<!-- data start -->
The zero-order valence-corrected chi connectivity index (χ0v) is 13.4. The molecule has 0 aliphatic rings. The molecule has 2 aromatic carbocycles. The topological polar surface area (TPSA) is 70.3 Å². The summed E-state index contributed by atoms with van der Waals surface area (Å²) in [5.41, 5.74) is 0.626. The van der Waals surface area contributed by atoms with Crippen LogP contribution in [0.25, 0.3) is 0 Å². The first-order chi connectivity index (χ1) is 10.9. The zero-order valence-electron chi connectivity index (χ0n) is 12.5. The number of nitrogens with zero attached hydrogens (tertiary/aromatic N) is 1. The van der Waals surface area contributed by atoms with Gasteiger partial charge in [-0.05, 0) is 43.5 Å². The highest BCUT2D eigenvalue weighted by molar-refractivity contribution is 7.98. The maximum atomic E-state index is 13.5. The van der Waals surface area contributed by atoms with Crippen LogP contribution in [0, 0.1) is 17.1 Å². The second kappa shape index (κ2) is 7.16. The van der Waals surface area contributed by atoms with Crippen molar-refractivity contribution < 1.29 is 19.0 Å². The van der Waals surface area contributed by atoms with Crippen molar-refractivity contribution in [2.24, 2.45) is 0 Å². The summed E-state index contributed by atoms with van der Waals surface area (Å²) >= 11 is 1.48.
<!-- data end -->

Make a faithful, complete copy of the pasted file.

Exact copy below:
The zero-order valence-corrected chi connectivity index (χ0v) is 13.4. The molecule has 0 aliphatic rings. The molecule has 2 aromatic carbocycles. The topological polar surface area (TPSA) is 70.3 Å². The summed E-state index contributed by atoms with van der Waals surface area (Å²) in [5.41, 5.74) is 0.626. The van der Waals surface area contributed by atoms with Crippen LogP contribution in [0.25, 0.3) is 0 Å². The first-order chi connectivity index (χ1) is 10.9. The zero-order valence-electron chi connectivity index (χ0n) is 12.5. The number of nitrogens with zero attached hydrogens (tertiary/aromatic N) is 1. The van der Waals surface area contributed by atoms with Gasteiger partial charge in [-0.05, 0) is 43.5 Å². The highest BCUT2D eigenvalue weighted by molar-refractivity contribution is 7.98. The maximum atomic E-state index is 13.5. The van der Waals surface area contributed by atoms with Crippen LogP contribution in [0, 0.1) is 17.1 Å². The second kappa shape index (κ2) is 7.16. The van der Waals surface area contributed by atoms with Crippen molar-refractivity contribution < 1.29 is 19.0 Å². The van der Waals surface area contributed by atoms with Crippen molar-refractivity contribution in [2.24, 2.45) is 0 Å². The summed E-state index contributed by atoms with van der Waals surface area (Å²) >= 11 is 1.48.